The planned $30 billion merger between Deutsche Boerse and LSE Group will support the EU’s Capital Markets Union (CMU) and bolster growth in the bloc’s flagging economy, the head of the German exchange operator’s biggest division told Reuters.
The CMU aims to make it easier for European companies to raise funds from investors such as pension funds and life insurers, instead of relying on bank lending, and some economists think strong market infrastructure — such as a big exchanges operator — could be crucial to making it work.
“Having a global player in the exchange industry is critical for Capital Markets Union,” Deutsche Boerse board member Jeffrey Tessler said in an interview.
“The timing of this merger is perfect; it brings Europe and the UK closer together,” added the 61-year-old American, who is responsible for businesses such as derivatives trading, clearing and settlement that provided three quarters of Deutsche Boerse’s 2.4 billion euros ($2.7 billion) in revenue last year.
Deutsche Boerse and LSE announced in February they were in talks to create the world’s biggest exchange by revenue. But the plan could prompt a counterbid for LSE by other players, such as US exchanges ICE or CME.
Tessler said Europe’s exchanges must not be allowed to go the way of its banks, which have fallen behind US rivals.
“It is not a thinly held view that there is no global (banking) champion located in Europe any longer,” he said.
While regulators are expected to take months to evaluate the merger, it is seen favorably by a senior German official close to Chancellor Angela Merkel.
“There is an argument that you need a bigger European player,” said the official, who asked not to be named, adding the merger would bring advantages for Europe and the exchanges’ customers, such as lower trading costs.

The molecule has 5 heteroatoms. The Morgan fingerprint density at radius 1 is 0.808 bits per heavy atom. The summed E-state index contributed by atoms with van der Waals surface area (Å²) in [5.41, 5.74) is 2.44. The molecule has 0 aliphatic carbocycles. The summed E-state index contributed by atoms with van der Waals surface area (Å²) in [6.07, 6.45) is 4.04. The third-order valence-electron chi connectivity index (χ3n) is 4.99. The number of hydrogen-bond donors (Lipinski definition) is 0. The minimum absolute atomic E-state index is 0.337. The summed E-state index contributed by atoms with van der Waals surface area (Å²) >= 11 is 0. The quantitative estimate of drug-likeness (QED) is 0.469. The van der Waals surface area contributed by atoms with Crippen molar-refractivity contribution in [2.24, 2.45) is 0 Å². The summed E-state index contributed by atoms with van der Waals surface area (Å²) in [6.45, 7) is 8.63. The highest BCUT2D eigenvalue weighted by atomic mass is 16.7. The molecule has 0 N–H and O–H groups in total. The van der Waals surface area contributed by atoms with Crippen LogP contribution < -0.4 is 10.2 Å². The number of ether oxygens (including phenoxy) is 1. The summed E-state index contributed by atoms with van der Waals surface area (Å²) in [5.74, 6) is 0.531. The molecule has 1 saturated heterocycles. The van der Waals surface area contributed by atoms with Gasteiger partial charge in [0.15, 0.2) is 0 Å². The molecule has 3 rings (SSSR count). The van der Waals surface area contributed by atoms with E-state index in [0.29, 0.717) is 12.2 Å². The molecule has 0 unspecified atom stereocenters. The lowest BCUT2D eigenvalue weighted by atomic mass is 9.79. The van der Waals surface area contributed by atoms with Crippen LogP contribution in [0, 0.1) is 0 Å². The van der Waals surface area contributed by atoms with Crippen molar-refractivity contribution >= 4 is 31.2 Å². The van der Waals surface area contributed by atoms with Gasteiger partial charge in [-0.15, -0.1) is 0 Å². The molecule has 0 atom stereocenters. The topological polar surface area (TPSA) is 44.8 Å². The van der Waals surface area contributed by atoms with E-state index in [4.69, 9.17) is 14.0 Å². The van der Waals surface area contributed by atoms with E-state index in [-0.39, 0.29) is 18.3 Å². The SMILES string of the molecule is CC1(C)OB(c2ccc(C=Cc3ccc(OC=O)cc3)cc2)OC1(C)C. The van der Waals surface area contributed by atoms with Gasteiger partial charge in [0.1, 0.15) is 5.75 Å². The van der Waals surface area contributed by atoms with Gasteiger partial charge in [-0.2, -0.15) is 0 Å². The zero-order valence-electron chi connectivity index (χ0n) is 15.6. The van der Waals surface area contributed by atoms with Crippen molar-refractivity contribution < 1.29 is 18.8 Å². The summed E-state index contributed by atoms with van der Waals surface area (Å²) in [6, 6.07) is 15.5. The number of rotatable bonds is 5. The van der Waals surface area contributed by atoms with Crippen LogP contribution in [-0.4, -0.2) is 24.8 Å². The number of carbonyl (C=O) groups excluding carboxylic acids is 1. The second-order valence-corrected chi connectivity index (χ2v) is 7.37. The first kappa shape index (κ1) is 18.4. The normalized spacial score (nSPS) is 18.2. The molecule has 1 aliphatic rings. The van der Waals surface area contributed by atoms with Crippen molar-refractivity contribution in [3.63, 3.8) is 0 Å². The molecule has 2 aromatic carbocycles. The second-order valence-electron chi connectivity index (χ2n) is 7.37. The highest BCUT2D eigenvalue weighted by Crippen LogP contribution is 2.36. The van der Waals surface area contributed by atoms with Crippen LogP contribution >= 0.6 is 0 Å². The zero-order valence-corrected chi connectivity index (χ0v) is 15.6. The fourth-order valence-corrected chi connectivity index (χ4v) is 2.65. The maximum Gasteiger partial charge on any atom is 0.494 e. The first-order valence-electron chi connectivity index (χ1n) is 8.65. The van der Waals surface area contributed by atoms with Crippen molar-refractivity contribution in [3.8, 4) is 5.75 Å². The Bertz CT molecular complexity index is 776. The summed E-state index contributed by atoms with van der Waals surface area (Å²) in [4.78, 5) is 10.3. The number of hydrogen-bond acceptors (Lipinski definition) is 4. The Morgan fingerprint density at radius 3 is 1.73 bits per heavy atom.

“The American exchanges are much bigger, so something needs to be done,” the official added.
Tessler, given responsibility for the broad “Clients, Products and Core Markets” business area at the start of this year, said developing a common approach to the use of collateral for trading was a major benefit of the proposed merger.
Long considered esoteric, collateral management systems have become a central focus of banks, central banks and clearing parties in the wake of the financial crisis.
“Collateral is the lifeblood of the financial system,” Tessler said, adding that while banks needed to hold the right amount to secure their trading exposure, holding excess collateral was not beneficial to the economy.
“With the merger, banks would be able to deploy collateral more effectively. When they need less collateral for trading, they would have additional funds to lend money to companies and spur growth in Europe,” Tessler said.
The groups’ clearing houses — Deutsche Boerse’s Eurex Clearing and LSE’s LCH.Clearnet — will stay separate but the merger would allow customers to net their positions, potentially creating significant savings. A common risk management approach would allow this to happen without jeopardizing safety.
“If we can feed our systems with data from Eurex Clearing and LCH.Clearnet, this would increase the safety of the financial system,” Tessler said.
Deutsche Boerse and LSE have said their merger could prosper even if Britain votes to leave the EU in a referendum on June 23, although they have warned such a move could put the CMU project at risk.
Source: Arab News